Between Bauhaus and Paris

And they do announce a falling off—or at least an ending. With World War I, Kandinsky found himself unwelcome in Germany and returned to Russia. It hurt him deeply, as if he could no longer reconnect with himself. He saw Münter once more, but only once. He remarried in 1917. He quit painting entirely for a year.

When he started again, he was part of quite another scene, and it did not suit him. Kazimir Malevich, Alexander Rodchenko, and Russian revolutionary art had a radical edge very different from Kandinsky's immersion in European culture and spiritualism. It had a public side, in posters and stage sets, where he preferred inner visions. Its geometries floated, while his colors blended, collided, and soared. Besides, the stubborn artist did not get to play leader. He gave up and got out.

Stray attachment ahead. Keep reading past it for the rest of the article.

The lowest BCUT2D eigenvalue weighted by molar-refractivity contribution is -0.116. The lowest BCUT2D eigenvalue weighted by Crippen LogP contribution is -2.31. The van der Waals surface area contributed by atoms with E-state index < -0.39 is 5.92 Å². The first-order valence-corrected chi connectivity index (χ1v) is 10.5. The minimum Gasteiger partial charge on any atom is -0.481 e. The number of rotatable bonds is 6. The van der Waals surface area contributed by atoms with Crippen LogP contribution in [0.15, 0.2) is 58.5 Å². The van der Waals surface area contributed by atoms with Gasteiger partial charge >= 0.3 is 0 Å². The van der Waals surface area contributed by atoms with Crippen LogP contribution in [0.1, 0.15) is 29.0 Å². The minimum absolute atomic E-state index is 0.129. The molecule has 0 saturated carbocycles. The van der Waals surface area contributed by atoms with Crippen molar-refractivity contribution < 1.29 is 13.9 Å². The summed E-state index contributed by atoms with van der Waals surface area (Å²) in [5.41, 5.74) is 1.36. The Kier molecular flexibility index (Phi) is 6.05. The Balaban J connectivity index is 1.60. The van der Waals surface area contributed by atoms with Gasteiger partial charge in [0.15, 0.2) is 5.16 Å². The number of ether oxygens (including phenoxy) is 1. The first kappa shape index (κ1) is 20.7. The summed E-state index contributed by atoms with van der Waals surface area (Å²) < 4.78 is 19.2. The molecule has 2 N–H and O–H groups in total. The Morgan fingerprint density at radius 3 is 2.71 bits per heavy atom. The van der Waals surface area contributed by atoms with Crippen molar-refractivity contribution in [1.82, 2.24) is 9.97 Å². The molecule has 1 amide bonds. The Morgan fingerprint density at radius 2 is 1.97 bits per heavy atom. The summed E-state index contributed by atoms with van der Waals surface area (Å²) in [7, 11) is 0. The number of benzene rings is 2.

He returned to Germany in 1922, but the years apart had changed him. The retrospective's second half can seem like a whole different show. It even has a second wall time line. One can imagine the excitement for the artist. He must have felt it as the culmination of his prewar art. He had discovered abstraction, geometry, and line, and now he insisted on their purity. He had found the perfect home for all these at the Bauhaus.

These years have great paintings, and so do his years in Paris after the Nazi rise to power. They take more pleasure in detail and in sheer black. The details still dart across the surface at the Bauhaus, only to become more distinct after 1933, like scientific illustration. They have particular interest one by one, where one can give adjacent shapes time to unfold. The late years, too, mark Kandinsky's influence on America and, through Hilla Rebay as collector, on the Guggenheim.